test-suite: a new proposal for how to move forward to make "test-suite" more automatic, more flexible, and more maintainable, especially WRT reference outputs

Dear all,

Today I had an idea that might satisfy all the needs for improvement we currently have "on the plate" WRT the repo.-wise sizes of reference outputs and the issues surrounding FP optimizations and how to allow them while still allowing test programs in "test-suite" the output[s] of which depend upon FP computations [and for which relatively-small changes in FP accuracy, whether up/more-accurate or down/less-accurate, change the actual observed output].

For non-FP-dependent, fully-deterministic programs, we can choose the shortest [in # of bytes as reported by "ls"] of the following:

   * hash
   * compressed output
   * raw output

[in increasing order of "likely" size]

... or we can establish some minimum differentiating factors, e.g. "compressed output must be at least 2x smaller than raw output, otherwise stick to raw output" and "hash must be at least 10x smaller than compressed output, otherwise stick to compressed output". If needed/{strongly desired}, the rules can even be a little more complicated than that, e.g. "compressed output must be at least 2x smaller than raw output OR at least 4096 bytes smaller than raw output, otherwise stick to raw output".

For programs that _are_ either FP-dependent, not-fully-deterministic, or both, I propose that we shall only choose from the set {compressed output, raw output} because:

   1) small-enough variation in the result is expected, normal, and tolerated

and

   2) since this way the raw reference output will be available at the "lit"-running host [after decompression, if needed],
      the "fpcmp" program will be able to be told how much tolerance to allow for each run.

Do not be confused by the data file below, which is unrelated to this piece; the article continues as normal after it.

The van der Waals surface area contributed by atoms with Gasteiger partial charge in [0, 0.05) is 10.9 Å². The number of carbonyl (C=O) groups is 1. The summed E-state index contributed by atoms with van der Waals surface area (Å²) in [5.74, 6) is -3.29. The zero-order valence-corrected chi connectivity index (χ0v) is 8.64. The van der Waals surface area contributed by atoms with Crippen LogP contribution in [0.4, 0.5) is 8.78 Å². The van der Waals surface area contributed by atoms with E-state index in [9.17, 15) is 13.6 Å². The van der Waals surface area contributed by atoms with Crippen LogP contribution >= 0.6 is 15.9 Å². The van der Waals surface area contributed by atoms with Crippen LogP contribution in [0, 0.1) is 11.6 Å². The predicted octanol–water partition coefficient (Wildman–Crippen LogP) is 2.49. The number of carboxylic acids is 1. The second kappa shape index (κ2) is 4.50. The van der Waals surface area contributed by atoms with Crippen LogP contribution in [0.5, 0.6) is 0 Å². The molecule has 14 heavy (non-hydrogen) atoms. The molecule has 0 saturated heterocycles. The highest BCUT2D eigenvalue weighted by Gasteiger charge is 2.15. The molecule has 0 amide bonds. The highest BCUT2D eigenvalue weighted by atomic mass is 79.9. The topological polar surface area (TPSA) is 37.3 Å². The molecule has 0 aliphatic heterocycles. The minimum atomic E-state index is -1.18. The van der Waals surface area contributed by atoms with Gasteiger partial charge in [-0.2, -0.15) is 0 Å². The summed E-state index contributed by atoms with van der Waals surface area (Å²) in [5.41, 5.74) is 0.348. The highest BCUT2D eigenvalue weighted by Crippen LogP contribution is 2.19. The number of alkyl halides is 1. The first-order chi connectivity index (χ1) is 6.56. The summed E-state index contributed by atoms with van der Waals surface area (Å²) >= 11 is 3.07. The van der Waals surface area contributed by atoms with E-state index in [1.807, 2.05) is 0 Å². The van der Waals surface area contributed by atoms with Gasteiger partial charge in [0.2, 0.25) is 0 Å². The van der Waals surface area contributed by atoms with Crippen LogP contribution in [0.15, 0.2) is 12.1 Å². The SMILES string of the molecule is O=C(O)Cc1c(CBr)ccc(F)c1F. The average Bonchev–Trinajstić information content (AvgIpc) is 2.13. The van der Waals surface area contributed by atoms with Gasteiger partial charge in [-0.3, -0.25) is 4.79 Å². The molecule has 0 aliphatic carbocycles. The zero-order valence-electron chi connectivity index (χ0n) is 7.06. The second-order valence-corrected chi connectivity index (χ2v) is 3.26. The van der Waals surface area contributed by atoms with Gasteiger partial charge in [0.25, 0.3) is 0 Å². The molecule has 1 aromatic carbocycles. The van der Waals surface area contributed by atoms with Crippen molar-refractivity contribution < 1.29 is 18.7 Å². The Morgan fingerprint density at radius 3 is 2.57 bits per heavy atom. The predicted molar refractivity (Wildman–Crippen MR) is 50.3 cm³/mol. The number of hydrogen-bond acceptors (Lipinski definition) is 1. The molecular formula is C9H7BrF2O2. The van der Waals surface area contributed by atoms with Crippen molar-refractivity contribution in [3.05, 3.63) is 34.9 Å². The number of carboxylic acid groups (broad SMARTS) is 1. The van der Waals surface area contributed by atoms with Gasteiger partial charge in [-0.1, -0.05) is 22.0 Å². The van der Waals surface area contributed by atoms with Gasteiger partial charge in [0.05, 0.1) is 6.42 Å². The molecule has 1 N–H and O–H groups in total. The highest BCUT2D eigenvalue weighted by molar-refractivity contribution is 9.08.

If we only choose from the set {compressed ref. output, raw ref. output} for these tests, then it should be relatively easy to run some tests with output-changing FP optimizations enabled, since those runs won`t depend on the {no-output-changing-FP-optimizations} build having run first. Although Hal`s suggestion to have the {no-output-changing-FP-optimizations} build produce the output that will be analyzed by the {output-changing FP optimizations enabled} builds is an excellent suggestion, it seems that implementing it in the context of "lit" is a large amount more difficult than we had hoped for. If anybody reading this knows how to make "lit" only start one test after another one has finished, please chime in.

If compressed ref. outputs will be accepted by the community, then please let me know which of the following would be acceptable to depend on the ability to decompress:

   bz2
   gzip
   xz

I`m perfectly willing to write [a] wrapper[s] that will probe the system for programs that can decompress whatever it is and will choose the best one.

Regards,

Abe

Hi Abe,

My 2 cents:
I have been using the test-suite mainly in benchmarking mode as a convenient way to track performance changes in top-of-trunk.
I’ve observed that some of the programs (IIRC, especially the ones in SingleSource/Benchmarks/Polybench/) produce a lot of output (megabytes).
This caused a lot of noise in performance measurements, as the execution time was dominated by printing out the data, rather than the actual useful computations. Renato removed the worst noise in http://reviews.llvm.org/D10991.

That experience made me think that for the programs in the test-suite, ideally they should print out only a small amount of output to be checked.
For example, by adapting individual programs that output a lot of data to only print a summary/aggregate of the data, that somehow is likely to change